The KC Royals and Jorge Lopez have parted ways. But the mystery of the pitcher’s unsuccessful Kansas City days remains.
Jorge Lopez no longer pitches for the KC Royals. The Baltimore Orioles, an inferior team trying, like the Royals, to rebuild and reclaim a proud history, claimed Lopez off the waiver wire Sunday three days after Kansas City designated him for assignment.
To consider Lopez’s departure the end of an era would seriously mischaracterize his two-plus years with Kansas City; “era” is a term better reserved for periods of noteworthy accomplishment, and Lopez’s stay with the Royals was anything but.
The 27-year old right-hander came to the club tagged as a potential-filled hurler with stuff frequently described as “electrifying.” That description was accurate–Lopez does, at times, display mesmerizing pitches–but it may have been too much of a burden to bear.
Lopez did not, by any conceivable measure, enjoy a good tenure with KC. For whatever reason or reasons, he could never establish a role for himself and, consequently, the Royals never established a role for him. He started, relieved in a variety of situations, and there were rumblings last year, and into this season, that the club might try him as an opener. The mutual struggle of player and team to discover a place for Lopez never succeeded and, finally, looked like it never would.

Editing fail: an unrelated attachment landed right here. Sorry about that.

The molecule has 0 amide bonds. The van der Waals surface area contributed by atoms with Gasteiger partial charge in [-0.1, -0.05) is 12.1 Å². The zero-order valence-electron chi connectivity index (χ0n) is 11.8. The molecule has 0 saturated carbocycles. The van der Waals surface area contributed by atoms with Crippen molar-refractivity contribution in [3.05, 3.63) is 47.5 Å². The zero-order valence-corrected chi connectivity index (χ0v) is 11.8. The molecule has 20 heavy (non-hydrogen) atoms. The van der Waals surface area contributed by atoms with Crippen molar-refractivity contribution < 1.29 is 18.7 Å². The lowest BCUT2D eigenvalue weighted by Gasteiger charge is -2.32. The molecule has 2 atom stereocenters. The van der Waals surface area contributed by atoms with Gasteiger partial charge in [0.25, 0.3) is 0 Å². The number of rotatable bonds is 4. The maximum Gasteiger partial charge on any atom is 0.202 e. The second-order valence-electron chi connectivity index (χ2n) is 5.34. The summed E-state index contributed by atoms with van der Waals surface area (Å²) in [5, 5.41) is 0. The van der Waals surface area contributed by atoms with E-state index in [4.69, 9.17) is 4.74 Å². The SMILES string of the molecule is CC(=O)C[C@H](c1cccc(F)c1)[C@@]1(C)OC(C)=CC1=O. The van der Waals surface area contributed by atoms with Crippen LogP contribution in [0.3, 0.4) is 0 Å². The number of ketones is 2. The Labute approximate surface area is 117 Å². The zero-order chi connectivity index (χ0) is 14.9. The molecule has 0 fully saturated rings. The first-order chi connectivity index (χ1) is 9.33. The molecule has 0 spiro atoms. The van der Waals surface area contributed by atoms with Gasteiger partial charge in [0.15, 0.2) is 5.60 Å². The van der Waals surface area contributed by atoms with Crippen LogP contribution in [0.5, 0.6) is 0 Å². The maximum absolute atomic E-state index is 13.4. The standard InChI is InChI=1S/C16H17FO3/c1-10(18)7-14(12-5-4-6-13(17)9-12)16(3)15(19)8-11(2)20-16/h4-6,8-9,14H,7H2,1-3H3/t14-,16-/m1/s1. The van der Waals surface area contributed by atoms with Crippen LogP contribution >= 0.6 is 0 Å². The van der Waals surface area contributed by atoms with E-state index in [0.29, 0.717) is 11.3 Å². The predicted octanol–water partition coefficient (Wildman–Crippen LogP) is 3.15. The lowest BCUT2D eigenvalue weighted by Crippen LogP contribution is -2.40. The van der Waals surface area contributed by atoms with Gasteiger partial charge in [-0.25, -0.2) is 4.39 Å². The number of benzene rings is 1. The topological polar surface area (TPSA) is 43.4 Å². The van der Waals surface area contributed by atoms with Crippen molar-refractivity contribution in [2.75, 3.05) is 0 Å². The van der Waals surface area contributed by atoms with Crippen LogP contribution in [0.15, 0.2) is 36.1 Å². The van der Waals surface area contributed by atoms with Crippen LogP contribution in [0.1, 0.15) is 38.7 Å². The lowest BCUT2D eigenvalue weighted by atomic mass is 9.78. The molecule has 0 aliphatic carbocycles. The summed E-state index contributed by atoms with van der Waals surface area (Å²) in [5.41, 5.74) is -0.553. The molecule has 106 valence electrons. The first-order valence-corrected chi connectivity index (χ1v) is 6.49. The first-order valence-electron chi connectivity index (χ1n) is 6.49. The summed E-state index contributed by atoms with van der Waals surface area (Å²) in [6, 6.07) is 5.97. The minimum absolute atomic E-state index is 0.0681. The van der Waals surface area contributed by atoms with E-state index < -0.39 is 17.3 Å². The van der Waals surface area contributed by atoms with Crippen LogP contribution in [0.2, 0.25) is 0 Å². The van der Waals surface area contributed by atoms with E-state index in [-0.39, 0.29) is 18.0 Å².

The KC Royals entered 2020 spring training, Summer Camp, and then the shortened season searching for a fifth starter to top off the planned foursome of Danny Duffy, Brad Keller, Jakob Junis and Mike Montgomery. Lopez was often thought to be a candidate for the fifth spot, but how serious the club was, or could be, about the prospect will, with Lopez’s exit, probably never be known.
What is known, of course, is that Lopez, the one person controlling his rotation destiny, couldn’t take advantage of the opportunity. His spring training and Summer Camp performances yielded little to commend him to the job, and he likely wasn’t in strong contention for a rotation assignment even after COVID-19 forced Keller and Junis to the sidelines before the season even started.
Lopez likely sealed his own fate in Kansas City’s third game of the season when, summoned by manager Mike Matheny in the bottom of the third inning to replace Ronald Bolanos, who’d pitched the first two frames of what was either an “opener” or “bullpen” game, he faced five batters, gave up three hits and two runs, and couldn’t finish the inning. It was his only appearance of the season; the club put him on the bereavement list a few days later, then DFA’d him when he returned.
Realistically, Lopez’s past performance coupled with an odd outing in one of the club’s exhibition games meant he probably wasn’t well-positioned for an important role. Consistent with his erratic pitching since joining the KC Royals, Lopez hit two straight Astros with the bases loaded in an exhibition game against the Astros; Jose Altuve was his first victim to finish a 3-2 count, then he hit Alex Bregman on 1-2.